I am old enough to remember the first lockout under Gary Bettman, but young enough to not have understood just what was happening then. When the lockout occurred in 2004 I was completely lost. What was I going to do for a full season without the NHL?! Cruel and unusual punishment over here! Did I call UN? No, but Damn it! I wanted my hockey back. I was completely pro-owner. ANYTHING to get the NHL back. Anyone want a kidney? No? Damn.
Did I think we would see another extended off season? No. I didn't think the owners would want to risk it. You see, I fully believe that the players would have played without a CBA this year - acting in "good faith" that they'd be able to get a deal done. However, the owners had a different idea. Well, the same idea that they had in 2004, really. But in the deepest corner of mu gut, I knew that there would be no hockey in October.
I'm not going to discuss what the players want versus what the owners want. Let's be honest, that's been discusses so much, and there is nothing new. Aside from the demands there are two main differences that I have seen this year from the lost 2005 season: social media and fan apathy.
Within the last year or so we've seen a number of players join social media sites and to try and connect with fans. Fans loved this, especially when the players would tweet back (Sup, Winnik?). This was sanctioned by the NHL, although there were some rules, they can't tweet during a game or an official event for one. Some players use this to raise funds for charities - Ryan O`Byrne did - some post nonsense, some have even- accidentally I'm assuming- posted links to adult video content sites. They grew a following for a long time, and used this to voice their opinions out for the past year. When the owners locked them out, they thought they'd have the same public support they did in October of 2004. Fans were screaming that the players were greedy and that they needed to suck up the salary cap, sign on the nearest dotted line, and put on their skates. However, players didn't take the lockout quietly. They stood as one in front of the media, and supported each other using social media. They'd send tweets trying to get fans to understand where they were coming from. With so many fans getting information from the players, the NHL was in a desperate act to play "catch up" to try and get the fans on their side.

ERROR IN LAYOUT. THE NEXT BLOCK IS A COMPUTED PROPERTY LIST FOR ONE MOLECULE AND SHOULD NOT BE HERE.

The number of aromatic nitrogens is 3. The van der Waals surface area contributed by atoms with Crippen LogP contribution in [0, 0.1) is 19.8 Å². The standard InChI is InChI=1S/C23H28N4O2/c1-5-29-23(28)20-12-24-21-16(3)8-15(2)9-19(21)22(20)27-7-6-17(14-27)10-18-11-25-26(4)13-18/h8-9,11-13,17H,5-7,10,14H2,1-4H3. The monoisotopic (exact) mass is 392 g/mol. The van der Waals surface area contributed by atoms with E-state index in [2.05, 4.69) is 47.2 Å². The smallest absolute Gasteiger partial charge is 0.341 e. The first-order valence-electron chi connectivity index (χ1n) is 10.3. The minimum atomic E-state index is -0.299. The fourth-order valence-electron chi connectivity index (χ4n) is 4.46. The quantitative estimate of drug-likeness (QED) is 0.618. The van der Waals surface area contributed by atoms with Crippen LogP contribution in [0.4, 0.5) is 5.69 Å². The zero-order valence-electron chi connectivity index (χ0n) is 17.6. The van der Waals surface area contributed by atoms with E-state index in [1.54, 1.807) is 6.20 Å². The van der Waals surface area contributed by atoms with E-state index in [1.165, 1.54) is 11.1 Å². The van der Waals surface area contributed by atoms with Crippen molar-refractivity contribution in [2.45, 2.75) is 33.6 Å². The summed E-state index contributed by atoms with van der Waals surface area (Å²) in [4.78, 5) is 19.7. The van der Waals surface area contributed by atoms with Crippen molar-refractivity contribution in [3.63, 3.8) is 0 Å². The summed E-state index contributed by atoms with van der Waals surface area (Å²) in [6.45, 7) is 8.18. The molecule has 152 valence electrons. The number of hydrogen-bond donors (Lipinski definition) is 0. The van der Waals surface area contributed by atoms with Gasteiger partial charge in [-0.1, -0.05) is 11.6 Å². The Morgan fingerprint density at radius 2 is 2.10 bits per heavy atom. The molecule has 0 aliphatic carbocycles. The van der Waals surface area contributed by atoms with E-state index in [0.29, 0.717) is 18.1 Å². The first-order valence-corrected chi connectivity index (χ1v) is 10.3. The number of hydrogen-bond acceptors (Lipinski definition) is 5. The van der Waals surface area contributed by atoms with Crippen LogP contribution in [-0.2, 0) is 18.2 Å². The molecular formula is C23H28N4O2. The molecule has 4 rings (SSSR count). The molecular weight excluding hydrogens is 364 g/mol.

The other main difference is fan apathy. Now, don't get me wrong, fans do care, they've just experienced it in recent memory and so it's not as jarring to have to go through it again. The fans handled it in during the 2005 season, they'll be able to handle in during the 2013 season.
There is some good to come out of the locked out NHL. Yes, really. As long as it only lasts a season.
More money in my pocket.
Every season sees a lot of my money go into the NHL owners hands. I took a short inventory of some of the Avalanche items I bought last year off the top of my head: 4 jerseys - with names, 2 baseball hats, 1 tuque (or a beanie as AJ likes to call them), sleep pants, keychains, a garden gnome, some Christmas decorations, hockey pucks, flags, glasswear, water bottles, a couple t-shirts, the Peter Forsberg retirement scarf (love that thing), a pin, golf balls, and I'm sure I'm forgetting some. None of this accounts for the money spent going to the games, the flights there and back, the car trips across the boarder to see the Avalanche take on their foes, parking money, money spent at the game on beer and snacks. And, of course, either Center Ice of Game Center Live.